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Animal activists rescue 68 dogs heading for China’s dog meat festival

The dogs crammed in cages as they were rescued on their way to the Yulin dog meat eating festival (Pic: Courtesy Twitter/HSIGlobal)

The summer solstice on June 21 marking an important global climate event portents bad times for dogs in China as the notorious 10-day dog meat festival in the country’s Yulin city begins there, resulting in slaughter of millions of canines. However, animal activists in China every year, make an effort in their own way to curb it, without much support from the authorities.

The Yulin dog meat eating festival is also known as Jinhua Hutou Dog Meat Festival.

In a recent report in the South China Morning Post it was stated that the animal activists in a southern Chinese city intercepted a truck last week. Why? Because it was crammed with 68 dogs in rusty wired cages, all heading for slaughter and to be served during the dog meat festival.

The sources in Humane Society International (HSI), informed that the truck was intercepted outside Yulin city in the Guangxi autonomous region. Several of these animals were reported to be in poor health and interestingly, many offered their paws to the activists, a behaviour that suggests that they were stolen pets.

The reason why this action was undertaken by the activists was revealed by a Guangxi animal welfare activist who wished to remain anonymous who said that they had hoped the authorities would confiscate the dogs on their arrival in Yulin, but decided to save the dogs themselves when there was no action.

The activist told SCMP: “The Yulin authorities have a responsibility to protect public health … who knows what diseases (these dogs) could carry that could end up in the food market. For the time being the animals have been moved to a temporary facility to rest, recover and receive veterinary care. Later they will be transferred to HIS-supported shelter.

A China policy specialist for HIS, Peter Li, said the 68 dogs are now safe, but thousands of other dogs Yulin, and millions across China, would not be so lucky.

Talking to SCMP he said: “Through dog theft, illegal trans-provincial transport and inhumane slaughter, the trade not only subjects animals to suffering but also risks public health with the potential for the spread of rabies and other diseases. These are compelling reasons for the Chinese authorities to end this trade once and for all.”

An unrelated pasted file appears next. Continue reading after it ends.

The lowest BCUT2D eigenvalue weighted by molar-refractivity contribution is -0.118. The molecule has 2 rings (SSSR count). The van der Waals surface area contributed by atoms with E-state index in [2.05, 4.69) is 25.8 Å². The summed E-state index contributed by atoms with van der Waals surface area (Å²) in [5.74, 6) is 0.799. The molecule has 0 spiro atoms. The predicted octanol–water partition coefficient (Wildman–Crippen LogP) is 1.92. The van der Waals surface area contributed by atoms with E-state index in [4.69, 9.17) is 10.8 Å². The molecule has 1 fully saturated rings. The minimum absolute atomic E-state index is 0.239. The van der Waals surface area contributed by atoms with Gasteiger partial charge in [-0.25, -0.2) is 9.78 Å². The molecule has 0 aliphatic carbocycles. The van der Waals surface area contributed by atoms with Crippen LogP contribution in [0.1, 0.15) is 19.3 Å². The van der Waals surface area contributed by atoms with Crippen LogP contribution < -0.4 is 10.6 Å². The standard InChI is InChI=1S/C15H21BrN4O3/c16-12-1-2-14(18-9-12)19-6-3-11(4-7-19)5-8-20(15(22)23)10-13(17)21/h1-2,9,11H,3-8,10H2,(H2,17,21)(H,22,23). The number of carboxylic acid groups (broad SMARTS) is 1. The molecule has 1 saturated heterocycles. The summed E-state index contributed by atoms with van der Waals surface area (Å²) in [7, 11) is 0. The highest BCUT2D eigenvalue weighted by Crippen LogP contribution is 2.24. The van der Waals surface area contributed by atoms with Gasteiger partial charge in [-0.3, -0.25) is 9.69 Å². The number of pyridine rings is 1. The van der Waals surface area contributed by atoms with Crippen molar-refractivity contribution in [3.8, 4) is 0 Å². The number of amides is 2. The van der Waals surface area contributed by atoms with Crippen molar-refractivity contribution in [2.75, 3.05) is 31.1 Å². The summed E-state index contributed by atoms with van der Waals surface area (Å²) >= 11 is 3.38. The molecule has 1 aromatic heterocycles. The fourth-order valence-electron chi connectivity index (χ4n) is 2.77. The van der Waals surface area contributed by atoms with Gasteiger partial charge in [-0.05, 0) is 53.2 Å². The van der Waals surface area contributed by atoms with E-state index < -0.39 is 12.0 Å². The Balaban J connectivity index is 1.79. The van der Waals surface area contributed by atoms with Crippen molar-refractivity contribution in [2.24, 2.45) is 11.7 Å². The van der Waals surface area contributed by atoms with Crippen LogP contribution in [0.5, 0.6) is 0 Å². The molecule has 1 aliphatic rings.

The incident of the truck carrying these illegal animals and its seizure represents the annual cycle in China which sees coordination between Chinese and global activists to protest against the notorious festival. Despite this, the organisers continue to hold this tradition of eating dog meat when summer descends on the region even though it is discouraged by the Government.

Also read: World watches silently as China goes ahead with dog-meat festival

Sharing the background of the festival, Li said dog traders organised the Yulin “festival” more than a decade ago to attract tourists, but it never became an official event. It was pitched as a cultural gathering around the solstice when the locals ate dog meat as part of their tradition. Meanwhile, Guangxi provincial government denied any role in organising the festival while conveniently referring to it as a “gathering of the public during the summer solstice”.

The international scrutiny and the lack of official patronage, makes the schedule of the festival loose but it lasts for about 10 days, starting around solstice, which was on June 21. Both domestic and international pressure to ban the event has tempered the event.

Despite that an estimated 30 million dogs a year are killed across Asia for their meat with some 10-20 million of those deaths are in China, according to the HSI.

Dogs rescued by Humane Society International in China (Pic: Courtesy hsi.org)

In a 2017 survey conducted by an NGO with assistance from the Yulin Government showed that 72 per cent of the people in the city do not regularly eat dog meat.

Moreover, the Coronavirus outbreak globally which was originally believed to be centred around a local market in Wuhan that sold wild animals for meat, has put higher scrutiny on consuming meat from non-traditional sources.

The Chinese Central Government In February 2020 banned the consumption and trade of wildlife to curb the transmission of animal diseases. Going further, the southern cities of Shenzhen and Zhuhai banned the eating of dogs and cats in May 2020.

Yet with no national ban on dog meat consumption, the practice, though not prevalent, continues in some places across China.